Similarly, Ted has long felt that defining the notion of value in scholarship is directly linked to the wide dissemination of that scholarship. As with many scientists, he became aware of the problems plaguing the scientific journal marketplace when he was refereeing journal articles in the late 1990s. He got started “quite by accident,” as he remembers. “I was doing more refereeing than I could possibly do and I needed a way to sort out which journals I’d work for, so I decided on a whim to list them by price per article and work down the list as far as I could go.”
What he found “surprised and infuriated” him.
“The numbers showed that we scholars were being cheated,” he said. The large commercial publishers “were getting free work from us and looting our university budgets.” He says he knew immediately that he had to do something, and as an economist, he felt he could provide useful information if he compiled numbers that would make a compelling case to others. “In the late 1990s, there were a lot of people making speeches about the problem with scholarly publishing, but few were collecting hard statistics.”
The numbers he tracked backed up his impressions. He shared his findings with Carl, who was then a graduate student. “My father first tipped me off to price differences among journals,” he said. “I was already a strong proponent of open source software, and so limited access to research results did not make any sense to me.”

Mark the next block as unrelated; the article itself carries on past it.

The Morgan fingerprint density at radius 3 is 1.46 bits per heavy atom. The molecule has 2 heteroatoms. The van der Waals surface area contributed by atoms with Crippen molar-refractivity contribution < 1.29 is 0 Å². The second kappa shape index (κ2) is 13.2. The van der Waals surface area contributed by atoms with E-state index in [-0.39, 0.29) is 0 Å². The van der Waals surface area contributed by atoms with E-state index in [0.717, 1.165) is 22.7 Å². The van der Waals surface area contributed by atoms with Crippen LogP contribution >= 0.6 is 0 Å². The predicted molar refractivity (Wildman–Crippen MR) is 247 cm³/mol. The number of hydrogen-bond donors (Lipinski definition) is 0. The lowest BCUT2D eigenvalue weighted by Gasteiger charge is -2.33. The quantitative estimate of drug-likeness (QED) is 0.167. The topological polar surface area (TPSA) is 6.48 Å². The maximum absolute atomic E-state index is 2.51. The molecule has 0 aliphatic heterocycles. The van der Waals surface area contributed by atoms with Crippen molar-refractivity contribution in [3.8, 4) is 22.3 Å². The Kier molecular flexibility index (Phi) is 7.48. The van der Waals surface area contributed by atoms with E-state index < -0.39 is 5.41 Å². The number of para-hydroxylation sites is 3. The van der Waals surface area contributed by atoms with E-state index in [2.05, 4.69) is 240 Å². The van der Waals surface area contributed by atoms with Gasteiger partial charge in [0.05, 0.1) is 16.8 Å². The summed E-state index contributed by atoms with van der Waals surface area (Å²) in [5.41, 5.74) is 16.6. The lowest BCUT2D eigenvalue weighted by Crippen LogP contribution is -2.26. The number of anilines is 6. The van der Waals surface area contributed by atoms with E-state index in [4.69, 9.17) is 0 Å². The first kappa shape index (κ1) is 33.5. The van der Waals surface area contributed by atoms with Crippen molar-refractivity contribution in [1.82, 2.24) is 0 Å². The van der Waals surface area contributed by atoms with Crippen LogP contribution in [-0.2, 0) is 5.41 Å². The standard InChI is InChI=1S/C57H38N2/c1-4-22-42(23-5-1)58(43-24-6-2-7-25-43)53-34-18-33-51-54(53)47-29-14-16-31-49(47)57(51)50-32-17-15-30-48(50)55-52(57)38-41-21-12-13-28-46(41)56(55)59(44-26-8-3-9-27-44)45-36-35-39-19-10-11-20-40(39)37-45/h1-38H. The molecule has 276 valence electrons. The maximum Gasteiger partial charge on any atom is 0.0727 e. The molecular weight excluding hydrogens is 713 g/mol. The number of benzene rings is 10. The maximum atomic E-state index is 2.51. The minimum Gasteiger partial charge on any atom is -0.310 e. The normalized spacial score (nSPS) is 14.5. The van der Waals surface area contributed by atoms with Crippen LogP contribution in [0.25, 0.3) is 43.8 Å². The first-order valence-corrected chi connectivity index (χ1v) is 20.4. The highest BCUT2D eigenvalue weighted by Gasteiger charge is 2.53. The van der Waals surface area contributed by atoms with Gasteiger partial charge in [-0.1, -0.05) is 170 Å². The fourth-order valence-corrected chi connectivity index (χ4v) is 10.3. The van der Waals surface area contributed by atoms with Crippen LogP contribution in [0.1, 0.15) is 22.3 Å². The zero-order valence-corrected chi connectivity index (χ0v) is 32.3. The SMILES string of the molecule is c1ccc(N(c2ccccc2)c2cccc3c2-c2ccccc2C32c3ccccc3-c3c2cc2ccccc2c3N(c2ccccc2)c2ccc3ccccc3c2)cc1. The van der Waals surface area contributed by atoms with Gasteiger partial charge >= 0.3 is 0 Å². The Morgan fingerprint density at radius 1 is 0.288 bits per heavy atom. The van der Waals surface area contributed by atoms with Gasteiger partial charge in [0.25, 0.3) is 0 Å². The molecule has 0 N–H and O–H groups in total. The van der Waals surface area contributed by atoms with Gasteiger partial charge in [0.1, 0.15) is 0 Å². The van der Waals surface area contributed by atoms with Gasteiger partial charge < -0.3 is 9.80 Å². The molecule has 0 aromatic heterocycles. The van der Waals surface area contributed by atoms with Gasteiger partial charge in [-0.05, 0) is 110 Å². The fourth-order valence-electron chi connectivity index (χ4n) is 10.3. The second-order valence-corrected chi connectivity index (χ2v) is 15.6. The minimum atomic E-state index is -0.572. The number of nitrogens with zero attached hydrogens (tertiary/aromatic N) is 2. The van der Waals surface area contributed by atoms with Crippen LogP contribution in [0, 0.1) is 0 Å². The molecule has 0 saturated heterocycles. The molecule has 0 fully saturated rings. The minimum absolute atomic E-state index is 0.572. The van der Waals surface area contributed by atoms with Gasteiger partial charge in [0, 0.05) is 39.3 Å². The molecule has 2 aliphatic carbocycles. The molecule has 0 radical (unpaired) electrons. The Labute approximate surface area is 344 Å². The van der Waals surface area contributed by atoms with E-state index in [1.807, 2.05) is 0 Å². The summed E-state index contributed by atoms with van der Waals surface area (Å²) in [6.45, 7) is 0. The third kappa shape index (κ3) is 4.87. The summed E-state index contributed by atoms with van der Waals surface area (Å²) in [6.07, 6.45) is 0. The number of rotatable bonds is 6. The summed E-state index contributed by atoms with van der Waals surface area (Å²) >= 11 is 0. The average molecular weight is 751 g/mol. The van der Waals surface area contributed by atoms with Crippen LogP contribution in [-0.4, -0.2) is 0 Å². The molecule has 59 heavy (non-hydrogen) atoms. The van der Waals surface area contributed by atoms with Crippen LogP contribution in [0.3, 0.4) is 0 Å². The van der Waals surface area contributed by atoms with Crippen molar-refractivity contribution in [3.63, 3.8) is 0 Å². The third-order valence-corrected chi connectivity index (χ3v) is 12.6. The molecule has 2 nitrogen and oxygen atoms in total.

They put their heads together during family visits, over email, and on the phone. They have since collaborated on Ted’s well-known journal pricing web pages, which include data reporting price per article and price per citation for about 5,000 academic journals. (http://www.econ.ucsb.edu/~tedb/Journals/jpricing.html) Carl cites Ted’s influence on and contributions to his Eigenfactor.org web site, which uses the structure of the entire journals network (instead of purely local citation information) to evaluate and rank the importance of journals.
It’s easy to see the influence father and son have had on each other. The Eigenfactor web site draws on data from Ted’s journal pricing research, their main focus of collaboration. And Carl, the biologist, at times speaks like an economist. “Information is fundamentally different from steel or shoes or apples or physical goods,” he explained. “So when we think about social institutions for disseminating and sharing information we don’t need to allow ourselves to be bound by economic conventions that regulate physical goods. One doesn’t want to be naively optimistic and say all information should be disseminated for free to everybody. You can’t do that, and generate appropriate incentives to continue to innovate and come up with new information. If one can provide those incentives, the subsequent problem of distribution doesn’t have to be handled on a pay per receipt basis.”
As for Ted, he’d like to use the data from Carl’s Eigenfactor.org web site to embark on the next phase of their work in the field: making tools that would be useful for libraries to do their journals shopping.